French commandos tore through the desert north of Timbuktu on February 21, in hot pursuit of a leading jihadist who had been detected as part of a three-car convoy by a Reaper surveillance drone. As the commandos caught up, the militants opened fire. Five French helicopters moved in and quickly destroyed the convoy, killing 11, including the main target, Algerian Yahya Abu al-Hammam (a.k.a. Djamel Okacha), a top al-Qaeda financier and strategist (Jeune Afrique/AFP, February 22; Defense.gouv.fr, February 22).
Al-Hammam was the second-in-command of Jama’at Nusrat al-Islam wa’l-Muslimin (JNIM), al-Qaeda’s Sahel/Sahara affiliate. There are reports that al-Hammam may have been ill and decided to seek medical treatment elsewhere (Malijet, February 23). According to a Malian security source, Abu al-Hammam had been tracked for three months through his telephone (AFP, February 22). Al-Hammam was the third JNIM leader to be killed within a year as French forces work to decapitate the JNIM leadership in the hopes of destroying the Salafi-Jihadist movement in the Sahara/Sahel region.
The announcement of al-Hammam’s death came only hours before French Prime Minister Edouard Phillipe arrived in Mali, where French troops have been fighting militants and terrorists since 2013. An upbeat Phillipe told a gathering of French, Malian, British, and Estonian troops that they had “managed to destroy [the jihadists’] means of combat, to intercept their logistical flows, to dry up their resources… every day our enemies suffer significant losses…” (Ouest-France, February 24).
Born on May 9, 1978, in the Reghaïa commune of Algiers province, al-Hammam began his career in 1998 as a militant with the Algerian Groupe Islamique Armé (GIA – Armed Islamic Group) and later, after 18 months of imprisonment, the Groupe salafiste pour la prédication et le combat (GSPC – Salafist Group for Preaching and Combat).
Al-Hammam arrived in northern Mali in 2004 with the controversial GSPC commander ‘Abd al-Razzak al-Para (Malijet, February 23). From bases there, al-Hammam left an explosive trail through Mauritania, where, under the direction of Mokhtar Belmokhtar and Abu Hamid ‘Abd al-Zaïd, he and his fellow militants exploited Mauritanian military weakness in a series of deadly attacks that killed dozens of Mauritanian troops between 2005 and 2008 (Malijet, February 23). In 2009 he was a suspect in organizing both the murder of American missionary Christopher Leggett and a suicide attack on the French embassy in Nouakchott, the Mauritanian capital.
In 2009, as commander of the Katiba al-Furqan, al-Hammam ordered the assassination of Mali’s intelligence chief in northern Mali, the Timbuktu-based Colonel Lamana Ould Bou, a Bérabiche Arab. Though the killing was a setback for security forces, it reportedly provoked a disagreement between al-Hammam and his former sponsor, Mokhtar Belmokhtar, who had spent years cultivating relationships with the Bérabiche of northern Mali (Malijet, August 13, 2014).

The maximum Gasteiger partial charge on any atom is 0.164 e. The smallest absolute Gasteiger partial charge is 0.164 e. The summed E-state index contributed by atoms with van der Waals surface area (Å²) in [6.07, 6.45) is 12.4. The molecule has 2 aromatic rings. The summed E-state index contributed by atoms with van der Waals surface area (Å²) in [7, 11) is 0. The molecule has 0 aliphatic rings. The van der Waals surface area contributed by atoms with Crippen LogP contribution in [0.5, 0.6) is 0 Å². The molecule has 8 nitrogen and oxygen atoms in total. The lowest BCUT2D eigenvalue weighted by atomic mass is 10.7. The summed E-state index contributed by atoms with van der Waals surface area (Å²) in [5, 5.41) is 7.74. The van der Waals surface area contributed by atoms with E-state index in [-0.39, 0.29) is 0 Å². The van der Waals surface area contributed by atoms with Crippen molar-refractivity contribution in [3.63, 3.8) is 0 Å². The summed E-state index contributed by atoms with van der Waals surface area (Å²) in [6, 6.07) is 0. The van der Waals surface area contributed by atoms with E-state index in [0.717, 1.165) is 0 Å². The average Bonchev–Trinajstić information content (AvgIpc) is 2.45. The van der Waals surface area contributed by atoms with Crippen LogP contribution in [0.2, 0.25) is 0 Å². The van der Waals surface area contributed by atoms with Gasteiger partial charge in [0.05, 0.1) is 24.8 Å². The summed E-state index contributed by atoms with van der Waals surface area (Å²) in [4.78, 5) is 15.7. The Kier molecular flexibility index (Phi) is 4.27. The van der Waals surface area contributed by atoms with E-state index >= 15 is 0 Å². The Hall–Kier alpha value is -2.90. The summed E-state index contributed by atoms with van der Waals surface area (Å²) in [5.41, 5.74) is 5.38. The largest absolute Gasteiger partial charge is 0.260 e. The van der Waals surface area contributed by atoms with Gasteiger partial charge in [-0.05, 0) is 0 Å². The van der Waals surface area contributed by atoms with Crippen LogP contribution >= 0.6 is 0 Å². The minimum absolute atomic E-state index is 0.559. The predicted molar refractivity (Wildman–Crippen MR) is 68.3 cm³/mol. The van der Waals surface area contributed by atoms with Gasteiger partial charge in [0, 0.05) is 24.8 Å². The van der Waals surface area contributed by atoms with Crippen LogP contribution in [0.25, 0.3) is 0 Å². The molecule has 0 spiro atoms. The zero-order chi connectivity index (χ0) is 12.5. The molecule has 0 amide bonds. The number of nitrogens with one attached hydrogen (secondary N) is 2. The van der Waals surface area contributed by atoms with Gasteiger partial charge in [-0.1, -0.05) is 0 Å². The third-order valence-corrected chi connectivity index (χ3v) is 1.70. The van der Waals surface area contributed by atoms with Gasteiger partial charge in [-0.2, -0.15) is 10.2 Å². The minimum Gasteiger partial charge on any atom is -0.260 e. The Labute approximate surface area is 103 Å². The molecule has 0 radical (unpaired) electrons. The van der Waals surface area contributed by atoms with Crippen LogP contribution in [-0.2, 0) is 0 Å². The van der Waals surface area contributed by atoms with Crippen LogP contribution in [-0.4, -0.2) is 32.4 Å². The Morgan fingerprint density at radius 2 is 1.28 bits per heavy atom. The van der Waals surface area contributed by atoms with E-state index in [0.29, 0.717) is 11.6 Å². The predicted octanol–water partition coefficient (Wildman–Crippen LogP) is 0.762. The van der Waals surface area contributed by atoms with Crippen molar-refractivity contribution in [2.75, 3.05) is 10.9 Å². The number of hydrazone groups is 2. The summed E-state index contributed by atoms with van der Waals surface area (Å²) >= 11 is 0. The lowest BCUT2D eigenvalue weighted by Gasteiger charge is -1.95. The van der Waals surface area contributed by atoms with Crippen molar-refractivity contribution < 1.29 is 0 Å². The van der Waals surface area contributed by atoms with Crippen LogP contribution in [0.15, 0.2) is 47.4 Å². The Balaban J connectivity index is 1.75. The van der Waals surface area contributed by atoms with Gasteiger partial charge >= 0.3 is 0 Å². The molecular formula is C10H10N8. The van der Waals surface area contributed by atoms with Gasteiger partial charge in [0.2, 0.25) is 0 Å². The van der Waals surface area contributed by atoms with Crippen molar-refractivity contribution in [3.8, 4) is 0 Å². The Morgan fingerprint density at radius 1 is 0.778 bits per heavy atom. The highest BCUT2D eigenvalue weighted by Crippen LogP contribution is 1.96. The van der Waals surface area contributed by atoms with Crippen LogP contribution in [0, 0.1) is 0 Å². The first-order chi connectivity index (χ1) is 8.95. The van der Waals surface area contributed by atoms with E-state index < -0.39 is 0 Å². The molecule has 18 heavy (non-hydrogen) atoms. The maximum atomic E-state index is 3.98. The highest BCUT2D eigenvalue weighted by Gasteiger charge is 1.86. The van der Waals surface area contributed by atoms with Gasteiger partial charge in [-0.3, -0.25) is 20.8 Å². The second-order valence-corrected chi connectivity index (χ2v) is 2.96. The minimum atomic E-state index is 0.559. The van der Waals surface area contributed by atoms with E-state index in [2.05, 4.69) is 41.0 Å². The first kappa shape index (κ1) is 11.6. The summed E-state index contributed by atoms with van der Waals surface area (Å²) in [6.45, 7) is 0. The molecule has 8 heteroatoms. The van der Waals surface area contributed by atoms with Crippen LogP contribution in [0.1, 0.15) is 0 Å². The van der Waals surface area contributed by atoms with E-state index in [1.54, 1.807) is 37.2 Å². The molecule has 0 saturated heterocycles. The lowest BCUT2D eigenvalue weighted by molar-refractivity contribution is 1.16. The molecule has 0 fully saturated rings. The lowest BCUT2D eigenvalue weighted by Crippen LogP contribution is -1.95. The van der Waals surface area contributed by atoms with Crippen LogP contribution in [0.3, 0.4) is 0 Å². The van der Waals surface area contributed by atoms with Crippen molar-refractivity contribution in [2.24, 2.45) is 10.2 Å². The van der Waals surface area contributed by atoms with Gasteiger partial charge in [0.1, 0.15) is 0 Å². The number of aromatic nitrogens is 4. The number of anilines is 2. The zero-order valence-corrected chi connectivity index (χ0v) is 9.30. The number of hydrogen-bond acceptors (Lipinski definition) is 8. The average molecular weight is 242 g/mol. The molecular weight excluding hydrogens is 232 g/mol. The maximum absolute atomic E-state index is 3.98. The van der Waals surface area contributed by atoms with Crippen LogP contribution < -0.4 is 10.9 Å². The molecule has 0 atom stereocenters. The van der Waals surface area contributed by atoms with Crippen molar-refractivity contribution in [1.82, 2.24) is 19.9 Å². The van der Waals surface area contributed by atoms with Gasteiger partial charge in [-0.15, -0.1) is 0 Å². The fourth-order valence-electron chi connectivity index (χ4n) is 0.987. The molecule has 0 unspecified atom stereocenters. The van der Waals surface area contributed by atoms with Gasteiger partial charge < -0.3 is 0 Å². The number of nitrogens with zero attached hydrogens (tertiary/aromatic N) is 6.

From 2009, al-Hammam became heavily involved with kidnappings, particularly those of Western tourists or workers.
Al-Hammam led AQIM gunmen into Timbuktu in April 2012 as part of the Islamist uprising and occupation of northern Mali. As governor, he oversaw a rigidly strict Shari’a regime that destroyed much of the city’s Islamic heritage and applied corporal and capital punishments to its people for offenses against their interpretation of Islam. He was rewarded in October 2012 when AQIM leader ‘Abd al-Malik Droukdel (a.k.a. Abu Mus’ab ‘Abd al-Wadud) appointed al-Hammam the new amir of AQIM’s Saharan affiliate in October 2012. (Agence Nouakchott d’Information, October 4, 2012; Le Monde, February 22). Unlike many of his fellow militants, al-Hammam survived the 2013 French-led Operation Serval that dispersed the Islamists and assumed ‘Abd al-Hamid Abu Zaïd’s command when the latter was killed by a Franco-Chadian patrol in February 2013.
Remaining aloof from the rival Islamic State group, al-Hammam appeared in the March 2017 video that announced the establishment of the al-Qaeda-affiliated JNIM alliance of four Sahara/Sahel jihadist groups under veteran Tuareg militant Iyad ag Ghali (al-Akhbar [Nouakchott], January 10, 2016, MaliActu, March 2, 2017).
Al-Hammam last appeared in a November 8, 2018 video, in which he sat alongside ag Ghali as Amadou Kufa, the Fulani leader of the Force de libération du Macina (FLM – Macina Liberation Front), and called on his fellow Fulani to “make jihad” wherever they are (Le Monde/AFP, November 9, 2018). Two weeks later Koufa died in the Wagadou Forest after being mortally wounded by a French attack. With al-Hammam now gone as well, the priority of French forces will be the elimination of JNIM leader Iyad ag-Ghali. Al-Hammam could be succeeded by Abd al-Rahman Talha al-Libi, the current commander of the Katiba al-Furqan, though there are rumors that Talha may have been one of those killed in the attack on al-Hammam’s convoy (Malijet, February 23).